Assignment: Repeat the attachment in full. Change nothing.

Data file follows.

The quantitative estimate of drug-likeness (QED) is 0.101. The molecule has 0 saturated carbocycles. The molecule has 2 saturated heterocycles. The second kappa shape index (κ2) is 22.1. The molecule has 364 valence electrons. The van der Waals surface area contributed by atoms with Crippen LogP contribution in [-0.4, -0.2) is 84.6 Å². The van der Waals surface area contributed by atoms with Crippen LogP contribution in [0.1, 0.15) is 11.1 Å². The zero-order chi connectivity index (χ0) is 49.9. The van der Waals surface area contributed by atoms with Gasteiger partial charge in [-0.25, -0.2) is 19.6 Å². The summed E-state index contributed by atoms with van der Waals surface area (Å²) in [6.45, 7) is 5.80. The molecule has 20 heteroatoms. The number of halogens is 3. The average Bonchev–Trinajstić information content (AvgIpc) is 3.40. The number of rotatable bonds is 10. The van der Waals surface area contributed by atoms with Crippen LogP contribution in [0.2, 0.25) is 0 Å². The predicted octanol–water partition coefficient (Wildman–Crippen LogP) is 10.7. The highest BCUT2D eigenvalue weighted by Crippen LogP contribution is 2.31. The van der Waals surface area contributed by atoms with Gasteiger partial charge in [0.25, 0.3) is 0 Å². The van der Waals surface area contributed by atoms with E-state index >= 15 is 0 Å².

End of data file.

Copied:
The quantitative estimate of drug-likeness (QED) is 0.101. The molecule has 0 saturated carbocycles. The molecule has 2 saturated heterocycles. The second kappa shape index (κ2) is 22.1. The molecule has 364 valence electrons. The van der Waals surface area contributed by atoms with Crippen LogP contribution in [-0.4, -0.2) is 84.6 Å². The van der Waals surface area contributed by atoms with Crippen LogP contribution in [0.1, 0.15) is 11.1 Å². The zero-order chi connectivity index (χ0) is 49.9. The van der Waals surface area contributed by atoms with Gasteiger partial charge in [-0.25, -0.2) is 19.6 Å². The summed E-state index contributed by atoms with van der Waals surface area (Å²) in [6.45, 7) is 5.80. The molecule has 20 heteroatoms. The number of halogens is 3. The average Bonchev–Trinajstić information content (AvgIpc) is 3.40. The number of rotatable bonds is 10. The van der Waals surface area contributed by atoms with Crippen LogP contribution in [0.2, 0.25) is 0 Å². The predicted octanol–water partition coefficient (Wildman–Crippen LogP) is 10.7. The highest BCUT2D eigenvalue weighted by Crippen LogP contribution is 2.31. The van der Waals surface area contributed by atoms with Gasteiger partial charge in [0.25, 0.3) is 0 Å². The van der Waals surface area contributed by atoms with E-state index >= 15 is 0 Å².